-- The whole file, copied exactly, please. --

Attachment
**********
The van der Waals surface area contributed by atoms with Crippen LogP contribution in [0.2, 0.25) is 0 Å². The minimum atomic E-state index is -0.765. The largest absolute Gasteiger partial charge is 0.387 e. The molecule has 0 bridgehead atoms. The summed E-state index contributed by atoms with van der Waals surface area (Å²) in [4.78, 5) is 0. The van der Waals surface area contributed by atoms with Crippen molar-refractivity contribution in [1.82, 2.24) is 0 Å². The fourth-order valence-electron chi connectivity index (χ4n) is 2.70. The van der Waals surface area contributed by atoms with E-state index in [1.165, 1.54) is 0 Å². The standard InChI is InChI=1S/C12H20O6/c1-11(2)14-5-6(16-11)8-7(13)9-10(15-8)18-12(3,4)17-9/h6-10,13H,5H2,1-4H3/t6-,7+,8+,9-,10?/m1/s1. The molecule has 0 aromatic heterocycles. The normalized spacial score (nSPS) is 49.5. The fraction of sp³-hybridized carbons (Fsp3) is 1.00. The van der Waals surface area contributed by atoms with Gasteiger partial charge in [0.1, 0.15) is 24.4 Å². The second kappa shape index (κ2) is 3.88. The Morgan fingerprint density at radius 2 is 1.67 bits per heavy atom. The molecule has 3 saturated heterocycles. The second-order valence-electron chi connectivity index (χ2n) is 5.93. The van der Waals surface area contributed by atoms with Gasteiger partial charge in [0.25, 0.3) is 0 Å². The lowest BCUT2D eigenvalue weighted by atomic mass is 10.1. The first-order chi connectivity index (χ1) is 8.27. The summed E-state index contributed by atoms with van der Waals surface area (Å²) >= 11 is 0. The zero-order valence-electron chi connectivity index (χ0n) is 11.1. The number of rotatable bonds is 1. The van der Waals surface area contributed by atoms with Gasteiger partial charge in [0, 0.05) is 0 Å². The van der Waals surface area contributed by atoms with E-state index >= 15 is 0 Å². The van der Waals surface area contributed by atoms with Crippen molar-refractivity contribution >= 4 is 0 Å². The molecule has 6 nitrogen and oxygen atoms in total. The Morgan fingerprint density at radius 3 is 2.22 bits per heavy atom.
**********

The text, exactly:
The van der Waals surface area contributed by atoms with Crippen LogP contribution in [0.2, 0.25) is 0 Å². The minimum atomic E-state index is -0.765. The largest absolute Gasteiger partial charge is 0.387 e. The molecule has 0 bridgehead atoms. The summed E-state index contributed by atoms with van der Waals surface area (Å²) in [4.78, 5) is 0. The van der Waals surface area contributed by atoms with Crippen molar-refractivity contribution in [1.82, 2.24) is 0 Å². The fourth-order valence-electron chi connectivity index (χ4n) is 2.70. The van der Waals surface area contributed by atoms with E-state index in [1.165, 1.54) is 0 Å². The standard InChI is InChI=1S/C12H20O6/c1-11(2)14-5-6(16-11)8-7(13)9-10(15-8)18-12(3,4)17-9/h6-10,13H,5H2,1-4H3/t6-,7+,8+,9-,10?/m1/s1. The molecule has 0 aromatic heterocycles. The normalized spacial score (nSPS) is 49.5. The fraction of sp³-hybridized carbons (Fsp3) is 1.00. The van der Waals surface area contributed by atoms with Gasteiger partial charge in [0.1, 0.15) is 24.4 Å². The second kappa shape index (κ2) is 3.88. The Morgan fingerprint density at radius 2 is 1.67 bits per heavy atom. The molecule has 3 saturated heterocycles. The second-order valence-electron chi connectivity index (χ2n) is 5.93. The van der Waals surface area contributed by atoms with Gasteiger partial charge in [0.25, 0.3) is 0 Å². The lowest BCUT2D eigenvalue weighted by atomic mass is 10.1. The first-order chi connectivity index (χ1) is 8.27. The summed E-state index contributed by atoms with van der Waals surface area (Å²) >= 11 is 0. The zero-order valence-electron chi connectivity index (χ0n) is 11.1. The number of rotatable bonds is 1. The van der Waals surface area contributed by atoms with Gasteiger partial charge in [0, 0.05) is 0 Å². The van der Waals surface area contributed by atoms with E-state index >= 15 is 0 Å². The van der Waals surface area contributed by atoms with Crippen molar-refractivity contribution >= 4 is 0 Å². The molecule has 6 nitrogen and oxygen atoms in total. The Morgan fingerprint density at radius 3 is 2.22 bits per heavy atom.